LONDON (Reuters Life!) - France topped the list of gold medal winners at the 26th International Wine Challenge (IWC) unveiled at the London International Wine Fair this week.
France won 49 gold medals, closely followed by Australia with 43 golds and Portugal with 36 golds in a competition of wines from 41 countries across the globe that were tasted by panels drawn from almost 400 experienced wine judges.
The IWC, an influential independent wine competition, awarded 304 gold medals, 1,304 silvers and 2,154 bronze medals to wines entered into the competition. France also led the total medal count with 729 medals, while Australia won 591 and Italy came third with 405.
English wine, which has recently developed a reputation for winning competitions in the sparkling wine category, won a record 24 medals and one gold to Bob Lindo’s Camel Valley Bacchus 2007, which the winemaker describes as a modern Sylvaner/Riesling cross that produces wine with a distinctive fruity bouquet and a grapey flavor.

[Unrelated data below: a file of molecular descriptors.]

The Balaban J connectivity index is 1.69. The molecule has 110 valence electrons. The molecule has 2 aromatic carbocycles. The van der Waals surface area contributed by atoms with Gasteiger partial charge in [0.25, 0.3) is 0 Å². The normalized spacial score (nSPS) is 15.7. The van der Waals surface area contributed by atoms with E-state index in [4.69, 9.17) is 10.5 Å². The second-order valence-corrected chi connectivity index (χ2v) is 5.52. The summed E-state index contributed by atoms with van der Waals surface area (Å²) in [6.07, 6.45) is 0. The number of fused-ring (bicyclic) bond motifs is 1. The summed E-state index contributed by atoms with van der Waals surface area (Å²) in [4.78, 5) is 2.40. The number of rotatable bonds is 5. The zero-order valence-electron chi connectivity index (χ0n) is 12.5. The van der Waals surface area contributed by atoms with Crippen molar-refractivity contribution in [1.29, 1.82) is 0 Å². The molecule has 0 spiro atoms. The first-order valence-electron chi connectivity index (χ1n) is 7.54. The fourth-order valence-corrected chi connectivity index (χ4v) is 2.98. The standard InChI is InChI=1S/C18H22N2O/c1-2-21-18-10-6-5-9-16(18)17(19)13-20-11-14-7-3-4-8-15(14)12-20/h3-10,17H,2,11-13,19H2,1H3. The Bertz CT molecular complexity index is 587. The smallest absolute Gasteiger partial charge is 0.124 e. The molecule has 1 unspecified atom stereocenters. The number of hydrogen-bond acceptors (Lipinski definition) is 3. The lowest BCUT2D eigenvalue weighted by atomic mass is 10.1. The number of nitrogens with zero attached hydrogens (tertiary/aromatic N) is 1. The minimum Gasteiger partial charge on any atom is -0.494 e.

Bob Lindo told the Guardian newspaper that the Bacchus grape, which is generally not known for producing great wine, had found a natural home among the slow-ripening conditions of southern England.
“We are a family affair, we have two-and-a half family members, and five other workers, and we do everything ourselves, right down to bottling the wine, and it’s great to know that we are among the best at what we do,” he was quoted as saying.
Other non-traditional wine countries also had breakthrough results at the competition, including a first silver medal for Denmark awarded to Don’s Orion Brut 2007 and another to Mexico for Casa Madero Shiraz 2007.
Reporting by Paul Casciato, editing by Patricia Reaney